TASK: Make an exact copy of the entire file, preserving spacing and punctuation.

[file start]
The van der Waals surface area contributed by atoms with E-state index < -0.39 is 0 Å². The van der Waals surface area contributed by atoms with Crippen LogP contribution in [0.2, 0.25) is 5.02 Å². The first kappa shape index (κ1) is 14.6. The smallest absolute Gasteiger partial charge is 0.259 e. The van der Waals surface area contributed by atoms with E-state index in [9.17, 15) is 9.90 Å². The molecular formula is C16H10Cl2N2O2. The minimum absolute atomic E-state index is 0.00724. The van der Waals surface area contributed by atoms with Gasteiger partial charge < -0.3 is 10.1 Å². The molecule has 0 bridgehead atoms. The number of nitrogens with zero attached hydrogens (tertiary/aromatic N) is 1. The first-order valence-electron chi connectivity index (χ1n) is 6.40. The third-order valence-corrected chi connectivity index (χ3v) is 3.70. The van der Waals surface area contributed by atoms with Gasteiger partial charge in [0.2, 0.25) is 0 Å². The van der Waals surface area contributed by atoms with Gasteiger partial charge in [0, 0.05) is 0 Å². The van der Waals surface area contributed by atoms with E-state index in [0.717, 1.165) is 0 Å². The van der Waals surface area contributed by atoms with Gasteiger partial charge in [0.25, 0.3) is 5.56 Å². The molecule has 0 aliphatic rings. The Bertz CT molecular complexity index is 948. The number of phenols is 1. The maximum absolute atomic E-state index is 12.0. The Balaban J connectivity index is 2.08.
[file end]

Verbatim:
The van der Waals surface area contributed by atoms with E-state index < -0.39 is 0 Å². The van der Waals surface area contributed by atoms with Crippen LogP contribution in [0.2, 0.25) is 5.02 Å². The first kappa shape index (κ1) is 14.6. The smallest absolute Gasteiger partial charge is 0.259 e. The van der Waals surface area contributed by atoms with E-state index in [9.17, 15) is 9.90 Å². The molecular formula is C16H10Cl2N2O2. The minimum absolute atomic E-state index is 0.00724. The van der Waals surface area contributed by atoms with Gasteiger partial charge < -0.3 is 10.1 Å². The molecule has 0 bridgehead atoms. The number of nitrogens with zero attached hydrogens (tertiary/aromatic N) is 1. The first-order valence-electron chi connectivity index (χ1n) is 6.40. The third-order valence-corrected chi connectivity index (χ3v) is 3.70. The van der Waals surface area contributed by atoms with Gasteiger partial charge in [0.2, 0.25) is 0 Å². The van der Waals surface area contributed by atoms with Gasteiger partial charge in [0, 0.05) is 0 Å². The van der Waals surface area contributed by atoms with E-state index in [0.717, 1.165) is 0 Å². The van der Waals surface area contributed by atoms with Gasteiger partial charge in [0.25, 0.3) is 5.56 Å². The molecule has 0 aliphatic rings. The Bertz CT molecular complexity index is 948. The number of phenols is 1. The maximum absolute atomic E-state index is 12.0. The Balaban J connectivity index is 2.08.